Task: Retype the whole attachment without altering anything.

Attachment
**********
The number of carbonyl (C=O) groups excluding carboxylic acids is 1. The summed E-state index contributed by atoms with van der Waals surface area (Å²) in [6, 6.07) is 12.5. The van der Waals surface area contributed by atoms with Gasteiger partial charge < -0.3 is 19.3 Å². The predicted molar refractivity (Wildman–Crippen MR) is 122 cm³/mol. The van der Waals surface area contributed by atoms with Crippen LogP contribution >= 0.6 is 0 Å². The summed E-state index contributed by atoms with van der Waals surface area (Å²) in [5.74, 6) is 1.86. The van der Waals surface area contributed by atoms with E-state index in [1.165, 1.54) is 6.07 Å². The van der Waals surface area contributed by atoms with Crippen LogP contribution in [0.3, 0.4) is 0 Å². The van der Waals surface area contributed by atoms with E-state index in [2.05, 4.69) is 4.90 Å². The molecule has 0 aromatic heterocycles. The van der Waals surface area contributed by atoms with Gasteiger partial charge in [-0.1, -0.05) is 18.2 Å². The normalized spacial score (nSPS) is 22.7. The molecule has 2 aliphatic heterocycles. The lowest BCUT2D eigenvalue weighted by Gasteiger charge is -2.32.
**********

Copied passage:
The number of carbonyl (C=O) groups excluding carboxylic acids is 1. The summed E-state index contributed by atoms with van der Waals surface area (Å²) in [6, 6.07) is 12.5. The van der Waals surface area contributed by atoms with Gasteiger partial charge < -0.3 is 19.3 Å². The predicted molar refractivity (Wildman–Crippen MR) is 122 cm³/mol. The van der Waals surface area contributed by atoms with Crippen LogP contribution >= 0.6 is 0 Å². The summed E-state index contributed by atoms with van der Waals surface area (Å²) in [5.74, 6) is 1.86. The van der Waals surface area contributed by atoms with E-state index in [1.165, 1.54) is 6.07 Å². The van der Waals surface area contributed by atoms with Crippen LogP contribution in [0.3, 0.4) is 0 Å². The van der Waals surface area contributed by atoms with E-state index in [2.05, 4.69) is 4.90 Å². The molecule has 0 aromatic heterocycles. The van der Waals surface area contributed by atoms with Gasteiger partial charge in [-0.1, -0.05) is 18.2 Å². The normalized spacial score (nSPS) is 22.7. The molecule has 2 aliphatic heterocycles. The lowest BCUT2D eigenvalue weighted by Gasteiger charge is -2.32.